Launched in January in two-litre and one-litre formats (rsp: £1.50 and £1 respectively), Best of Both promises to deliver the fat content of skimmed milk with the taste of semi-skimmed, creating an entirely new segment of ‘yellow top’ milk.Although branded milk growth is partly down to the runaway success of Alpro -which increased value sales of its plant-based milks by a another 27% last year - cows’ milk brands are also increasingly giving that point of difference. Arla’s new Best of Both branded milk is a case in point, racking up sales of £3.6m in its first half year on shelf.
“With Best of Both the strategy was to try and develop something that was great-tasting but also healthy, which is the focus of the Arla brand,” explains Arla category director Stuart Ibberson. “Research before we launched Best of Both showed 49% of semi-skimmed drinkers would buy skimmed milk but didn’t like the texture, and another 33% would buy skimmed but didn’t like the taste. Our challenge was to develop something that had the texture and taste of semi-skimmed but in a skimmed milk, because we knew that would appeal to a big audience.”
The technology behind Best of Both, which involves collecting some of the naturally occurring protein in milk and adding more of it back into skimmed milk, took around three years to develop, and the product has gone through numerous rounds of consumer testing to ensure it delivers against Arla’s claims.
“With Best of Both the aim was to develop a great-tasting but also healthy product”
- Stuart Ibberson, Arla
So far, the results have been positive, says Ibberson. Best of Both has achieved listings in all of the major multiples, as well as in convenience. “Retailers are very happy with it,” he says. “We are driving a lot of incremental volume and value in the category through Best of Both [and] we’ve got expectations for it to grow further.”
With rate of sale and repeat rates also looking promising, Arla’s optimism may be well founded. But not everyone is convinced by the staying power of a low-fat, semi-skimmed milk. “Best of Both may have captured consumer attention a couple of years ago, but with consumers now focused on sugar, the market for a fat-free milk would seem to be less exciting,” says Hamish Renton, MD of HRA Food & Drink Consultants.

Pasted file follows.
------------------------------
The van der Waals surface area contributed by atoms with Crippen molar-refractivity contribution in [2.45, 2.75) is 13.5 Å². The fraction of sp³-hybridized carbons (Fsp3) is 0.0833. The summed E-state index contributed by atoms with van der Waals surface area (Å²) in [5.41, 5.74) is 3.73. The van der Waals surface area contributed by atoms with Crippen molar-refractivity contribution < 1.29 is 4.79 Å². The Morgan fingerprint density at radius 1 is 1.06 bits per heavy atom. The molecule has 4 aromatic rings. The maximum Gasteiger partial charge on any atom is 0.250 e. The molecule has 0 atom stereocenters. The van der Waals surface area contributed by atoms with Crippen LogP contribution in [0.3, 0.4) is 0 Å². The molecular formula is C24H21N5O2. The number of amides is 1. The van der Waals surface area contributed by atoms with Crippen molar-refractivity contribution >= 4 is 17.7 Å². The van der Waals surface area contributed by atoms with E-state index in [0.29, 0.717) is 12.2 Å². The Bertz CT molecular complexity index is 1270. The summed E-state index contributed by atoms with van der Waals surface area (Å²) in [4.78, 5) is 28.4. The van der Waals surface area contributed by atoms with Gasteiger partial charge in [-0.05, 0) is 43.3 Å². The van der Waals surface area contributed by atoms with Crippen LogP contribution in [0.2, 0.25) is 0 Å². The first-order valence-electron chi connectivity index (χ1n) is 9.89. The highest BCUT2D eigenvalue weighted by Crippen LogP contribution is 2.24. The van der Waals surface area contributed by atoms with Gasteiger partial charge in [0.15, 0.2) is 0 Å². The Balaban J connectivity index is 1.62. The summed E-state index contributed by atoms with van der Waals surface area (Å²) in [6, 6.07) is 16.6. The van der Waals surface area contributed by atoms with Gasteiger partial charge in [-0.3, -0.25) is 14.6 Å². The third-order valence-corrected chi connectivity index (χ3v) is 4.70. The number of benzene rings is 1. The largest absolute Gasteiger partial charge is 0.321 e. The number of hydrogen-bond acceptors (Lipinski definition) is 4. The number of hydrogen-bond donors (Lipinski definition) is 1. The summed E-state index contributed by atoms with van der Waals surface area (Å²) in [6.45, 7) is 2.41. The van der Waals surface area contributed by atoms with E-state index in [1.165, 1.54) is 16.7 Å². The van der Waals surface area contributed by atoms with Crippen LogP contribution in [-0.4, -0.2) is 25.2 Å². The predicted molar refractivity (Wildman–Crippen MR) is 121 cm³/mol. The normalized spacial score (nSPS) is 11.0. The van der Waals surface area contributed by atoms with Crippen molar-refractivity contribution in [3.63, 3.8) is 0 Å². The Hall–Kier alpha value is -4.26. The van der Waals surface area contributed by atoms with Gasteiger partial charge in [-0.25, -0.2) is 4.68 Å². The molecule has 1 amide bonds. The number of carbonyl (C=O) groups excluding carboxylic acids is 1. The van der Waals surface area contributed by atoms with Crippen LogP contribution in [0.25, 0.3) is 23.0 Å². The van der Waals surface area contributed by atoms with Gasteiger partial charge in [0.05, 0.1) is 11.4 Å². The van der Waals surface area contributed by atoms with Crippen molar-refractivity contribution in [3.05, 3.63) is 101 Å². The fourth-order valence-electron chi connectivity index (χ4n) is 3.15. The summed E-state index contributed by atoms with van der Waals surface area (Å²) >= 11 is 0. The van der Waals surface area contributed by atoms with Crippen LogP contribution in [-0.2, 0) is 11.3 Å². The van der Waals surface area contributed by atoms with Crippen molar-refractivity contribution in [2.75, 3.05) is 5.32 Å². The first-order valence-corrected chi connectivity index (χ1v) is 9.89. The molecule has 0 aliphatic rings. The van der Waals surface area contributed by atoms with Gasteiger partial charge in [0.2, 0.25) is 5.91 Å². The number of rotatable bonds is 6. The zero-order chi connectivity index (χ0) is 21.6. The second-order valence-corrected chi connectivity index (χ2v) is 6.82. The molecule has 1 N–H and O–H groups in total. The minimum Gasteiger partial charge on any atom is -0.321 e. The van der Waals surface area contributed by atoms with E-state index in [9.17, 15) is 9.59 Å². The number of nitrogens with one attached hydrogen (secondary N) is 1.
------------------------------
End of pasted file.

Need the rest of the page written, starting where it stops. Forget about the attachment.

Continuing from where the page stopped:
If the concept of yellow top milk has yet to prove its longevity, the enduring appeal of products that directly benefit British farmers seems more compelling by the month.
Morrisons shook up the market with its Milk for Farmers brand last autumn, which guarantees that 10 pence per litre of the retail price goes directly to dairy farmers. And despite sitting alongside the cheaper standard-price Morrisons own-brand milk in the dairy aisle, shoppers have bought into the proposition.
In May 2016 alone, over four million litres of Milk for Farmers were sold, generating in excess of £400,000 for producers, claims a Morrisons spokesman. In total, between October 2015 and May 2016 the For Farmers range - which also encompasses cheese and, more recently, cream and bacon - has generated £2.9m of income for farmers.
Arla, whose farmer owners benefit from Morrisons’ Milk for Farmers brand, has itself launched a new premium brand, which guarantees to pay an extra 25p from the retail price of a four-pint bottle directly to dairy farmers. Arla Farmers Milk launched in July in Asda nationwide and is unashamedly aimed at helping British farmers and adding value back into the market. “People are willing to pay more for milk when you say the additional premium is going back to farmers,” says Ibberson. “It’s getting people to think about their milk choice a little bit more.”
New usage occasions
Despite the growing success of added-value milk brands, the fact remains that standard own-label milk still accounts for the lion’s share of category sales. By implication, milk suppliers will also need to create new usage occasions if they are to drive long-term sustainable value growth in the category.